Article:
LAUFEN – When Konstantin Grcic was challenged by Swiss brand Laufen to design a washbasin collection using a unique, strong and malleable material SaphirKerami, the outcome was Val. The story of this product range is detailed in our book Goods 2.
Against the concise pattern of the coloured stoneware tiles, the graphic washbasin with its subtle textures has an especially significant effect.
Val was launched in 2015 after years of intensive research and development of the innovative ceramic material by the sanitary-ware manufacturer. Laufen challenged the Munich-based designed Grcic to develop a contemporary washbasin.
The lightweight and environmentally-friendly SaphirKeramik offers the promise of limitless freedom to explore a new material in such a traditional domain is just what got Grcic hooked in the project. ‘The prospect of working with SaphirKeramik gave the project an extra edge,’ he says. ‘We agreed that we wanted to challenge things, nothing was impossible to try.’
At Laufen’s production plant, fine dust is blown from the washbasin before glazing.
Ceramic prototypes were an important part of the development of the collection, as they facilitated the evaluation of the various initial designs’ impact on clients, and allowed the team to explore the material to its fullest and create a successful finished product in a short period of time. One of the issues found with the prototypes, for instance, was that there were too many design elements and so the designer and producer decided to simplify the designs and refine their main features.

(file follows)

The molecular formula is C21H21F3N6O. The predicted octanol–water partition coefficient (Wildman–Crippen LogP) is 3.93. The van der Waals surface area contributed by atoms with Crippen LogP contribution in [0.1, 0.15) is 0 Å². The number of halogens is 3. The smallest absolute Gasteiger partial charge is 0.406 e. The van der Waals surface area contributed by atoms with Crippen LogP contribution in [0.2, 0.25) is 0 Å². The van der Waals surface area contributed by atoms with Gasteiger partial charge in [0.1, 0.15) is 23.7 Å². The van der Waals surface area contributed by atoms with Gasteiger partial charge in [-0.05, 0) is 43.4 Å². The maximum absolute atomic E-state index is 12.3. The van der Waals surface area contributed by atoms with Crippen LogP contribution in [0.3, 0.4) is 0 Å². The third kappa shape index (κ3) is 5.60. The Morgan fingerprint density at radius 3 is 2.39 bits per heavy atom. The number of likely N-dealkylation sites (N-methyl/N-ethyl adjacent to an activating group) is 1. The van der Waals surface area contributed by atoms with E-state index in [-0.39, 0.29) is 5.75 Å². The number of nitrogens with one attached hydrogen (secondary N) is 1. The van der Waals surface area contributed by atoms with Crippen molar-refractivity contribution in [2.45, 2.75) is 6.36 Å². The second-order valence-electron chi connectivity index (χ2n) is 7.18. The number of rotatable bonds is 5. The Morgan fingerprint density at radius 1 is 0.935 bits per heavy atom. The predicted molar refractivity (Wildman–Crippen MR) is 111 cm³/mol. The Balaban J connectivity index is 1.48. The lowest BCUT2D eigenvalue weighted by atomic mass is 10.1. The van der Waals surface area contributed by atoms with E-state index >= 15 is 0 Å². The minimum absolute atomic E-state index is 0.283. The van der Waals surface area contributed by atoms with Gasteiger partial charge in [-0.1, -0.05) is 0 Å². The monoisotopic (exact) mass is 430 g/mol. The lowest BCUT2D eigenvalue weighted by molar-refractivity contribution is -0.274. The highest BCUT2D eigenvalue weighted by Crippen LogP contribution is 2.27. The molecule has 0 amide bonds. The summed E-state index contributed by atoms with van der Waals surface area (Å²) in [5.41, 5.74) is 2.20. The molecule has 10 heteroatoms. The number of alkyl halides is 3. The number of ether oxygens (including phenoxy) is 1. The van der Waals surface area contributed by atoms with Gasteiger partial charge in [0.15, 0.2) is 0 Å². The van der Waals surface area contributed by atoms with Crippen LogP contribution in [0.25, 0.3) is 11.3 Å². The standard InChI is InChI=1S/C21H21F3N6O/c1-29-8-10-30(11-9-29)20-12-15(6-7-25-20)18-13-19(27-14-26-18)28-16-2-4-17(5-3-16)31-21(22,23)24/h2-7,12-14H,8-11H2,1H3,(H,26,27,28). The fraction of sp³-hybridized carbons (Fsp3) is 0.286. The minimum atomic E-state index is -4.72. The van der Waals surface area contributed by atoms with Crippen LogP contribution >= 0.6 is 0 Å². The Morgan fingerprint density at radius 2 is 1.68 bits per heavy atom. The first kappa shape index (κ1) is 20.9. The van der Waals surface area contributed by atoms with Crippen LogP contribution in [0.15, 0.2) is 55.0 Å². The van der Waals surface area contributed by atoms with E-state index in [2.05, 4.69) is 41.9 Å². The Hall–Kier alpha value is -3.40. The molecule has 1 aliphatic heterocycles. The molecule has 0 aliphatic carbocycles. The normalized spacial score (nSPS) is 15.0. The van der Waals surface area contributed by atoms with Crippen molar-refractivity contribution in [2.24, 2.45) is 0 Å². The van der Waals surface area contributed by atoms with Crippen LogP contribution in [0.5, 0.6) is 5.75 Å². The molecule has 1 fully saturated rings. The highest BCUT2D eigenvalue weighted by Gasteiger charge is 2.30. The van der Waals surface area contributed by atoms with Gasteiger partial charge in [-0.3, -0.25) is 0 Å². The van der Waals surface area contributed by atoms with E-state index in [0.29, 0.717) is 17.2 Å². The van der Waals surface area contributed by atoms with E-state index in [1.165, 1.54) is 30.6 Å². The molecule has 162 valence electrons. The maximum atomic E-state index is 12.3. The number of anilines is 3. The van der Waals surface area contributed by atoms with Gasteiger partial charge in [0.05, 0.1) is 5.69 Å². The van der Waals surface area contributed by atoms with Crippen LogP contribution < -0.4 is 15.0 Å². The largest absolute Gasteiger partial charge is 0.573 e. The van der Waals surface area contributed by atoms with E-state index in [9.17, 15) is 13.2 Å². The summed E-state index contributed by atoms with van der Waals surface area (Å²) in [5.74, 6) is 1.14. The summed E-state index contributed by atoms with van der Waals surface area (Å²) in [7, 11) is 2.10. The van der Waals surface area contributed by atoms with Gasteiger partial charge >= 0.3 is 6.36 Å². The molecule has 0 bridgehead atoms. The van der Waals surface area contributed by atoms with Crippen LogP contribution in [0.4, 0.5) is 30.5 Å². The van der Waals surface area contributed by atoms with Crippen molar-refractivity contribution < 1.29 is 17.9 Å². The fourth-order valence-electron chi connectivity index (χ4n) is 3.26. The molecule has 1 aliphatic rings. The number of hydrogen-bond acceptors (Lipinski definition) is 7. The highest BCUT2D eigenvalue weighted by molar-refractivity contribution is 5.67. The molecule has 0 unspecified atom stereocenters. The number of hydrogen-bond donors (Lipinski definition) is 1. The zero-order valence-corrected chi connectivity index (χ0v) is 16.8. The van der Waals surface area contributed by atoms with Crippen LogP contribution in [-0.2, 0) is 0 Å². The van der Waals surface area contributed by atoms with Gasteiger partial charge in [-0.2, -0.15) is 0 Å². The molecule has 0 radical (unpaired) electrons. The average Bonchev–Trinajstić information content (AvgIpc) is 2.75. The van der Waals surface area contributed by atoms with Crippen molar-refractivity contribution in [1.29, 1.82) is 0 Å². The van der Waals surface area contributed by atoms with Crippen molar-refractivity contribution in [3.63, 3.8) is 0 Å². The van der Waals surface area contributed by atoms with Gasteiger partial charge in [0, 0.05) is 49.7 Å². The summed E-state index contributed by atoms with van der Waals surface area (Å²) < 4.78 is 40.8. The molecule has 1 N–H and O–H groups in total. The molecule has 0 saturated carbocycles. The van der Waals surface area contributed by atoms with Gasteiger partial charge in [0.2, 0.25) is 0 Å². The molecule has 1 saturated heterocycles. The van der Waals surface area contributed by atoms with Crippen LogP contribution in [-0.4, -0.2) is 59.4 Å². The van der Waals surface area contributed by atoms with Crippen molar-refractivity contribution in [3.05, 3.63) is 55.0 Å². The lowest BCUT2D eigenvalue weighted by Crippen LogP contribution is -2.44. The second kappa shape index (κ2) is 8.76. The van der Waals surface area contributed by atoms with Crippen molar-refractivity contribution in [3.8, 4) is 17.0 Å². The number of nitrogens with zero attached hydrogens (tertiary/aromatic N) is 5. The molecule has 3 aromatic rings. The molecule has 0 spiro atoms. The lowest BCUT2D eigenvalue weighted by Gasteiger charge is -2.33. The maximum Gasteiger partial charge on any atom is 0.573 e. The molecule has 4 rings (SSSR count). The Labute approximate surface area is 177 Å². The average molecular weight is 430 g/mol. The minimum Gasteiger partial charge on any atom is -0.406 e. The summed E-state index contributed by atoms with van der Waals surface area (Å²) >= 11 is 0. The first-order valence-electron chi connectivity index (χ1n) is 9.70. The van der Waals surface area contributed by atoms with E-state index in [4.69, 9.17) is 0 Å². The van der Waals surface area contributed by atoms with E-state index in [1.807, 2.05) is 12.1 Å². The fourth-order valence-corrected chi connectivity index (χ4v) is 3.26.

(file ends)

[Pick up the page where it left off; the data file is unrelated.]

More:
Only a completely sealed, perfect glaze will meet Laufen’s high hygiene, function and aesthetic standards.
According to the designer, one of the main challenges in the development of Val was bringing out the key innovative characteristics of the material – precision, thin wall thickness and small radii. The turning point was the decision to explore the surface of the product, creating patterns with a fine definition, thus demonstrating the capabilities of SaphirKeramik.
Ahead of the collection’s release, prototypes presented in Milan were displayed on a workbench in an ambience of production.
The final result is a range of seven washbasins and two trays, boasting rectangular and circular shapes created as simple, functional and architectural forms.
Photos courtesy of Laufen
This product features in Goods 2, with a full description of the manufacturing process utilising the unique ceramic material to craft the designer washbasin. This book is currently for sale here: http://frame.shop/goods-2. We are now working on the next edition. If you have an interesting story to tell about an iconic project, we’d love to hear from you! Please get in touch: firstname.lastname@example.org